balance of our race--the adventure and the mystery which lie
Taylor and Delcarte seized the spirit of my mood but Snider,
I think, was a trifle sceptical.
"It is treason, sir," I replied, "but there is no law which
compels us to visit punishment upon ourselves. Could we
return to Pan-America, I should be the first to insist that
we face it. But we know that's not possible. Even if this
craft would carry us so far, we haven't enough water or food
for more than three days.
"We are doomed, Snider, to die far from home and without
ever again looking upon the face of another fellow
countryman than those who sit here now in this boat. Isn't
that punishment sufficient for even the most exacting
Even Snider had to admit that it was.
"Very well, then, let us live while we live, and enjoy to
the fullest whatever of adventure or pleasure each new day
brings, since any day may be our last, and we shall be dead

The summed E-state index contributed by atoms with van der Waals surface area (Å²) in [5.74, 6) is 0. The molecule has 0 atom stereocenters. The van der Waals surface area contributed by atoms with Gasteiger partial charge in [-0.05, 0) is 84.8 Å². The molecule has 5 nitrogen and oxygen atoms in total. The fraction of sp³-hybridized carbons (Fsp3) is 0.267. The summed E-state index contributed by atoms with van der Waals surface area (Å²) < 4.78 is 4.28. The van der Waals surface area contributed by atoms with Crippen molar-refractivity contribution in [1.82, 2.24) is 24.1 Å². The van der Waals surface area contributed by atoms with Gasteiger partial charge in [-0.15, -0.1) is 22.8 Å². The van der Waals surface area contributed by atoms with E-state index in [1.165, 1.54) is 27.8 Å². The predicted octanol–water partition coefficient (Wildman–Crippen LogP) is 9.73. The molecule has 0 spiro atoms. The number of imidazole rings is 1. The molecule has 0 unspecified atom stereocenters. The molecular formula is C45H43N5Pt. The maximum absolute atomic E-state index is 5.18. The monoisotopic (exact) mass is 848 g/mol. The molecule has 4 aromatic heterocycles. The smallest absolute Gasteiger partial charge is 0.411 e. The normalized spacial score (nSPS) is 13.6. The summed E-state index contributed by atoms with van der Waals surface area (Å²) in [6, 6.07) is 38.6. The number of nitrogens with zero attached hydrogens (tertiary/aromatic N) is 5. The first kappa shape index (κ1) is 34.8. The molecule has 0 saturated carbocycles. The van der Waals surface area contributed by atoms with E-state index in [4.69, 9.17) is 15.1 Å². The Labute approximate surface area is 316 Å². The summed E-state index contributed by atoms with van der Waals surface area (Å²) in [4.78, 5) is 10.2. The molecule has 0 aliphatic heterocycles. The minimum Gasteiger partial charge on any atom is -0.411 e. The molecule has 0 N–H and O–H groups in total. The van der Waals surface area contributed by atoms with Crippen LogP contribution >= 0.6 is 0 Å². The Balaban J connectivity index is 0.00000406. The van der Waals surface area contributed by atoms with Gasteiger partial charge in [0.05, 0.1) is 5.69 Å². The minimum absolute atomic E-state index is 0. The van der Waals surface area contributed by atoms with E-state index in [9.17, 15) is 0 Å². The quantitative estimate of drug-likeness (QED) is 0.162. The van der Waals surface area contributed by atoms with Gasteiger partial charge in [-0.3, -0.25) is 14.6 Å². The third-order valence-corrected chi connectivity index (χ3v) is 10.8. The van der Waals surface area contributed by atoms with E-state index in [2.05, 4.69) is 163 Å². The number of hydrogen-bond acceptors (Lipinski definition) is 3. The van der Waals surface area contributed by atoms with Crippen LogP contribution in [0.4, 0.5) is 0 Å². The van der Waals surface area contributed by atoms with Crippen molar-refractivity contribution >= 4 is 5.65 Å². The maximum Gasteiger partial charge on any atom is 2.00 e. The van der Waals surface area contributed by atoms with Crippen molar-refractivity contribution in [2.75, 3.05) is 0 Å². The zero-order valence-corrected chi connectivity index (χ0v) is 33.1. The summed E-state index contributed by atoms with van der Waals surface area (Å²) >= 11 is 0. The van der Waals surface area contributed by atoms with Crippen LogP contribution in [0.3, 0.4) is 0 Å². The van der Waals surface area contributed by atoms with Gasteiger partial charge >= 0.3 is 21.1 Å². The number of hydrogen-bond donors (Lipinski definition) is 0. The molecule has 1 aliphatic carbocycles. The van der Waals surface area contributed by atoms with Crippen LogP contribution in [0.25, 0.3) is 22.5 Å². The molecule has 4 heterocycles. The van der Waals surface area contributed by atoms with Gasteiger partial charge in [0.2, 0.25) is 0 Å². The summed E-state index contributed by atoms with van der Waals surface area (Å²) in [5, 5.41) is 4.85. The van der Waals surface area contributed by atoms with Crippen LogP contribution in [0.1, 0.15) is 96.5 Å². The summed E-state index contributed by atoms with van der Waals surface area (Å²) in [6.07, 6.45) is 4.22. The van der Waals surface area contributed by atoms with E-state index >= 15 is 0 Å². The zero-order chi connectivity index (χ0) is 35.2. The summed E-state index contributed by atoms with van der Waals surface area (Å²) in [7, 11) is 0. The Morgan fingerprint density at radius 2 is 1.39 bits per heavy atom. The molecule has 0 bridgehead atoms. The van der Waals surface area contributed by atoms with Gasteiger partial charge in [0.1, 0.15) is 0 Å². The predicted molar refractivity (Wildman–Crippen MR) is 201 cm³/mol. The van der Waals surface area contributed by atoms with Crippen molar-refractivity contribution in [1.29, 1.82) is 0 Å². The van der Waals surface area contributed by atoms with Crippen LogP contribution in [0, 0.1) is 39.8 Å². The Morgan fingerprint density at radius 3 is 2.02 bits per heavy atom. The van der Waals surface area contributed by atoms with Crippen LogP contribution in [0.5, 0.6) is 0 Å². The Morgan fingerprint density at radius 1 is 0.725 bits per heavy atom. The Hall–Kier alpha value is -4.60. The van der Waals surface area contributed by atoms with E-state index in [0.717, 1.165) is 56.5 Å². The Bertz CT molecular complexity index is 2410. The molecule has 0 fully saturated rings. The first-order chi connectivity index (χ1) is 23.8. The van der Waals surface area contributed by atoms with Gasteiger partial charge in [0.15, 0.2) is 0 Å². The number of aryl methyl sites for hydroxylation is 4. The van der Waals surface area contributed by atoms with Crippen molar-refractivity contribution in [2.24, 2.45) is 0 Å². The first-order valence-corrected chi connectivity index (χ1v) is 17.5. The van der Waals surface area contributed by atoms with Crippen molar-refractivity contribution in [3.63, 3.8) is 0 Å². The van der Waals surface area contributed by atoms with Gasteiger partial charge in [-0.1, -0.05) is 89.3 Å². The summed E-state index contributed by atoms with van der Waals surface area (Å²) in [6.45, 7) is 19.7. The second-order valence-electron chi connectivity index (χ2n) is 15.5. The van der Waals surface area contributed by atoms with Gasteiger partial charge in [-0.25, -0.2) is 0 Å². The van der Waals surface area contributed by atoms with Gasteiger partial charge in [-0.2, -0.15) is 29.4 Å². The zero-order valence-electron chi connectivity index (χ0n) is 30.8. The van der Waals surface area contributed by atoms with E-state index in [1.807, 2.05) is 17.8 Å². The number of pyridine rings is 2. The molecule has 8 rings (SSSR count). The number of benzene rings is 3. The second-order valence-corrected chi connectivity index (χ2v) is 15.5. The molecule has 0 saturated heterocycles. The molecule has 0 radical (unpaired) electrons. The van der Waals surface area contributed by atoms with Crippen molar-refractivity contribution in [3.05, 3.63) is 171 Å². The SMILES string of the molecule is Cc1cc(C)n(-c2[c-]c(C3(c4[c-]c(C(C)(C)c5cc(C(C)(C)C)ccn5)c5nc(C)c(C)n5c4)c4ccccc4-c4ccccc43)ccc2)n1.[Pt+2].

for a considerable while."
I could see that Snider was still fearful, but Taylor and
Delcarte responded with a hearty, "Aye, aye, sir!"
They were of different mold. Both were sons of naval
officers. They represented the aristocracy of birth, and
they dared to think for themselves.
Snider was in the minority, and so we continued toward the
east. Beyond thirty, and separated from my ship, my
authority ceased. I held leadership, if I was to hold it at
all, by virtue of personal qualifications only, but I did
not doubt my ability to remain the director of our destinies
in so far as they were amenable to human agencies. I have
always led. While my brain and brawn remain unimpaired I
shall continue always to lead. Following is an art which
Turcks do not easily learn.
It was not until the third day that we raised land, dead
ahead, which I took, from my map, to be the isles of Scilly.
But such a gale was blowing that I did not dare attempt to
land, and so we passed to the north of them, skirted Land's
End, and entered the English Channel.
I think that up to that moment I had never experienced such
a thrill as passed through me when I realized that I was
navigating these historic waters. The lifelong dreams that
I never had dared hope to see fulfilled were at last a